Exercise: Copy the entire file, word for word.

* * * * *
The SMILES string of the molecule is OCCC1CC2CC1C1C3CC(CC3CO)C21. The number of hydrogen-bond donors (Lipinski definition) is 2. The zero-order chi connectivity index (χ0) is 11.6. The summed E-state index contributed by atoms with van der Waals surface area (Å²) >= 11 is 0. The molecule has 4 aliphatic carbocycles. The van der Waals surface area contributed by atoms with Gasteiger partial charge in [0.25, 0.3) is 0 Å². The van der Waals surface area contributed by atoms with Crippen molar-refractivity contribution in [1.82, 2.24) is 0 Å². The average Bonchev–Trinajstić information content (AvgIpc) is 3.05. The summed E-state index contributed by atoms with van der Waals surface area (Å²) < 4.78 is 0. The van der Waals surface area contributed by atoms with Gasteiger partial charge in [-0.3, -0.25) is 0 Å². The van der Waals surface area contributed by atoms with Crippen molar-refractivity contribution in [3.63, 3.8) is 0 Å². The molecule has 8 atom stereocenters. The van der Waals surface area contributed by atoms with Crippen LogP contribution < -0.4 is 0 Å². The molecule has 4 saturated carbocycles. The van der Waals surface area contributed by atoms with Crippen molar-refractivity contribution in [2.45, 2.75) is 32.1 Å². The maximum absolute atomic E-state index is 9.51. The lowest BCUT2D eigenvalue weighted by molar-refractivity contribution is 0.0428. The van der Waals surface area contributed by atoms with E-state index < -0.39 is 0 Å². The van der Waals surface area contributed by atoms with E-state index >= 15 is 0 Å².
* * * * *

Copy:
The SMILES string of the molecule is OCCC1CC2CC1C1C3CC(CC3CO)C21. The number of hydrogen-bond donors (Lipinski definition) is 2. The zero-order chi connectivity index (χ0) is 11.6. The summed E-state index contributed by atoms with van der Waals surface area (Å²) >= 11 is 0. The molecule has 4 aliphatic carbocycles. The van der Waals surface area contributed by atoms with Gasteiger partial charge in [0.25, 0.3) is 0 Å². The van der Waals surface area contributed by atoms with Crippen molar-refractivity contribution in [1.82, 2.24) is 0 Å². The average Bonchev–Trinajstić information content (AvgIpc) is 3.05. The summed E-state index contributed by atoms with van der Waals surface area (Å²) < 4.78 is 0. The van der Waals surface area contributed by atoms with Gasteiger partial charge in [-0.3, -0.25) is 0 Å². The van der Waals surface area contributed by atoms with Crippen molar-refractivity contribution in [3.63, 3.8) is 0 Å². The molecule has 8 atom stereocenters. The van der Waals surface area contributed by atoms with Crippen LogP contribution < -0.4 is 0 Å². The molecule has 4 saturated carbocycles. The van der Waals surface area contributed by atoms with Crippen molar-refractivity contribution in [2.45, 2.75) is 32.1 Å². The maximum absolute atomic E-state index is 9.51. The lowest BCUT2D eigenvalue weighted by molar-refractivity contribution is 0.0428. The van der Waals surface area contributed by atoms with E-state index < -0.39 is 0 Å². The van der Waals surface area contributed by atoms with E-state index >= 15 is 0 Å².